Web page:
FJH, it was not in the agreement, and very deliberately so, any hint of “amnesty” would have have meant its failure. The 2 year sentence was a bitter pill for many to swallow, and cost alot of support in the unionist community, it was essential the possibility of convictions for past crimes still remained, even if the sentence was derisory. Everyone knows the possibility fades with time, but if you remove the chances of conviction you also remove the crime itself, totally unacceptable to most victims.

    Those who compiled the records seemed to have messed up, thats their problem, let them sort it out.

  • “Unsurprisingly the question of academic freedom is secondary to the family.”

    That is not freedom above or beyond the law! Would be interested to see the advance legal advice offered on how air-tight the ‘promise’ of release postumously was going to be. As for the two interviewers, ditto. Did they even take/seek advice before embarking on this?

  • Mick Fealty

    There was an interesting debate hosted by the Young Ulster Unionists on how to deal with the past:

    There’s two contribution worth highlighting. First Henry Patterson (from about 11mins) who has concerns about the idea that nothing can be done in a situation in which all truth is contested, and therefore unrecoverable. He argues Unionists are in danger of de facto surrendering of narrative dominated by the repeated calling to account of state forces.

    And then there’s Michael Shilliday from about 19 mins in… He argues that whilst in South Africa, there is a shared narrative of what happened, why it happened and why people are where they are today. None of these things apply in Northern Ireland.

    He also points out Sinn Fein’s difficulty in engaging consistently with any formal truth recovery programme, giving as an example of the deputy First Minister endorsing every line of the Saville Report, except the bit that refers to his activity on the day in question.

    The fact that Sinn Fein feels compelled to adopt such ‘ridiculous positions’ mean, he argues, that we’re not going to get any kind of a workable solution.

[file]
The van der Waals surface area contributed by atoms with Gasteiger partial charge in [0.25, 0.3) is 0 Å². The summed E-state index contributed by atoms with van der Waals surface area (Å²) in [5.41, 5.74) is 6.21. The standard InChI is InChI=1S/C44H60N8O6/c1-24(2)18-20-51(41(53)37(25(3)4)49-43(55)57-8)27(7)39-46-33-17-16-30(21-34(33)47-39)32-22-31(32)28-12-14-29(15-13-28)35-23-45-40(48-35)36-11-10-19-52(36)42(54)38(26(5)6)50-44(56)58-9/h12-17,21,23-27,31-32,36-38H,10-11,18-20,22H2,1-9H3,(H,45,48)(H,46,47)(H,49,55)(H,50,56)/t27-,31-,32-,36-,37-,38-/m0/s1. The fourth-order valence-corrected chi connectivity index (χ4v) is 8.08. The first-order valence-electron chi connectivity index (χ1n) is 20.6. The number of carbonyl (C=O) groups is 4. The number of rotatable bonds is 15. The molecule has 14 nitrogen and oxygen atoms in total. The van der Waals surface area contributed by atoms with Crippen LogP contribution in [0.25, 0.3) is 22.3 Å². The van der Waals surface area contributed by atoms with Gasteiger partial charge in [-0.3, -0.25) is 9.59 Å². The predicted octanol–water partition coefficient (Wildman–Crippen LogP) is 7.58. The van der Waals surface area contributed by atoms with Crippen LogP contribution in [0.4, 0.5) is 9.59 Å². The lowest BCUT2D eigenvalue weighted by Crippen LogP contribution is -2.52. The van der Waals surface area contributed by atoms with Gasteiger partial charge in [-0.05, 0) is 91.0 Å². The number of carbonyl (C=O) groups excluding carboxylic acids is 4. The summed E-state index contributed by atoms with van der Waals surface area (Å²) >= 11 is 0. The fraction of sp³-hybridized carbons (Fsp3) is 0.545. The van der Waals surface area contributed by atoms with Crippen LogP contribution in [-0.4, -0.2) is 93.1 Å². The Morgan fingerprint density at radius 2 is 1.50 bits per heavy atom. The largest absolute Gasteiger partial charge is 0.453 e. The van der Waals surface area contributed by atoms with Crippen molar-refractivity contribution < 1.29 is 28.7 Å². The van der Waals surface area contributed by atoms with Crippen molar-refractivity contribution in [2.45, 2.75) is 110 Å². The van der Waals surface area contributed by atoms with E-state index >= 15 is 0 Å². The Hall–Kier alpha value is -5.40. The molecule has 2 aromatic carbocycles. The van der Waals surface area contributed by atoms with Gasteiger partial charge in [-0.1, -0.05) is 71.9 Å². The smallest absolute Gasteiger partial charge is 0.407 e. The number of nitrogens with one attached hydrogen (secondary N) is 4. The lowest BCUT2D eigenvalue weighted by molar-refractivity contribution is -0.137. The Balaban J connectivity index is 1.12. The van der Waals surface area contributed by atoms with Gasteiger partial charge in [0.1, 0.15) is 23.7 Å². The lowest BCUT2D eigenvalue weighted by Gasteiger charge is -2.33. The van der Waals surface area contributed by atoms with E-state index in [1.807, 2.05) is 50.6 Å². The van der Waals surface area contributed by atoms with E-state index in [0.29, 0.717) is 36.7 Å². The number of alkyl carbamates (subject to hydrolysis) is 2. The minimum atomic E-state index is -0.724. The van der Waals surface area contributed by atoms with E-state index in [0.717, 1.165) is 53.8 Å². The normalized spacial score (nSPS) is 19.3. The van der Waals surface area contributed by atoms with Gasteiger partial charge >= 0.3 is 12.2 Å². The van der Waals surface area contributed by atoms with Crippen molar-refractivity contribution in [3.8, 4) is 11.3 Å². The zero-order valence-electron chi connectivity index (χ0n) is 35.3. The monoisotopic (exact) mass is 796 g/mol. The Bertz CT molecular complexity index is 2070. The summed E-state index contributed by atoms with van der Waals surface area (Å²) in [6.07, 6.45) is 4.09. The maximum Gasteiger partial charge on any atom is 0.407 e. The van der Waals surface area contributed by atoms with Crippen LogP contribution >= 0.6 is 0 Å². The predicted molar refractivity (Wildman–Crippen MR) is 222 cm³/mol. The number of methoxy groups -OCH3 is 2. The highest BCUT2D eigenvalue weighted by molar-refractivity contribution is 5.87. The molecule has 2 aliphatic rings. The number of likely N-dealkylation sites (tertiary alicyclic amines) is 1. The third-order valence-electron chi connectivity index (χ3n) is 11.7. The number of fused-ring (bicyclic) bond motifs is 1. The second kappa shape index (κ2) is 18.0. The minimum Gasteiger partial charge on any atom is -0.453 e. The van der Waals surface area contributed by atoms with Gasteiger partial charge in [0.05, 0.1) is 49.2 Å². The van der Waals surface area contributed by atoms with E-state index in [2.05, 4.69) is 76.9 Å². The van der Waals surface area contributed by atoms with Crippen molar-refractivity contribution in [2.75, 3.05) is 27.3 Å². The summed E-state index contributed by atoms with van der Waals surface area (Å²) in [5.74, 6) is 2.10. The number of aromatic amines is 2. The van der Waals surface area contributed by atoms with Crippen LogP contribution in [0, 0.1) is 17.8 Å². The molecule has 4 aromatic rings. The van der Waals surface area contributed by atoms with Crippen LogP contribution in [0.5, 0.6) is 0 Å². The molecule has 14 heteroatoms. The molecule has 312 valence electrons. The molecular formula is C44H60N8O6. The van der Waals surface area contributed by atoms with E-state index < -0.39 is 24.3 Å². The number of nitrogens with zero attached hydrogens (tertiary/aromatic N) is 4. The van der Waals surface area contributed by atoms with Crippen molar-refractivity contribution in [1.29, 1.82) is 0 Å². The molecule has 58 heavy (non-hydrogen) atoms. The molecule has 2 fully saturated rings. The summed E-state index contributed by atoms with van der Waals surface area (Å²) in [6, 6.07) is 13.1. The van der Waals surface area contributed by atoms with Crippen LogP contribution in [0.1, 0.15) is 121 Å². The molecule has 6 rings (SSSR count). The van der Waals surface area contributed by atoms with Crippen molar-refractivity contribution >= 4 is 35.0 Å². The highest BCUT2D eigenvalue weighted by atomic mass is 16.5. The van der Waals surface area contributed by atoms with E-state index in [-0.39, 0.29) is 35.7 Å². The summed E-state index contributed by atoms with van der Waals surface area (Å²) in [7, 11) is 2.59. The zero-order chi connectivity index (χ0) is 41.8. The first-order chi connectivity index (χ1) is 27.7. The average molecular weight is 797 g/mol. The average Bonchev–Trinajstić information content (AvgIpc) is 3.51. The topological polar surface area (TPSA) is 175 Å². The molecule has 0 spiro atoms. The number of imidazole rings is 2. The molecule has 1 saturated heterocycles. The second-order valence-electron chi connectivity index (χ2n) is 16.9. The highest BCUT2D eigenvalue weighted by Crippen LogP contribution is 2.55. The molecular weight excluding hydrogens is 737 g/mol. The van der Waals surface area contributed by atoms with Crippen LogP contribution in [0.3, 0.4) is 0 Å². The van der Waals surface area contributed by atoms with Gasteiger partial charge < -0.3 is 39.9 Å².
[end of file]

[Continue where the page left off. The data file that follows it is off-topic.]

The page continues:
• Well Im the least likely person to use a royal “we” but the majority of those that voted in the Referendum did actually vote “yes”.
    While Drumlins Rock is clearly right that an Amnesty was not in the Agreement, it was certainly implied, the biggest clue being that those who had most to gain from an Amnesty were among the most enthusiastic supporters of the Agreement.
    Boston is in fact a red herring. While it would certainly be interesting, it would probably prove the basis for investigation rather than actual evidence itself.
    Surely the first step would be to interview those alleged to have given statemenrts on tape and asked them what they said.
    Likewise ask the journalists who made the tapes.
    Does “evidence” only become “evidence” when its in an archive?
    Surely at the point of being recounted, it has some evidential value…if not conclusive.

    If anyone has evidence about a crime, including things allegedly told to them then their first duty might be to assist police rather than put it in an archive.
    The plain fact is a lot of academics and journalists and perhaps even bloggers have an archive. It is not, I suggest any more priveleged because of the occupation of the person who has it.

  • tacapall

    The truth about all that happened will come out someday maybe in another 100 years or so it depends on how much political blackmailing can be gained by keeping it secret. But one things for sure all sides have truths that they would pay to keep secret.

  • Mick Fealty

    Beyond South Africa, I don’t think I’ve ever heard of a truth and reconciliation process working.

    I think that goes to the point Michael makes which is there is no broadly shared narrative of what the conflict added up to…

    The sharing of power now between former opponents/enemies make any forms of recovery partial and deeply problematic…

    For my part, I agree with Michael when he goes on to argue that state institutions should be held to higher standards.

    But the anti state forces killed and maimed a lot more than those of the state. And they suffered a far lower mortality rate.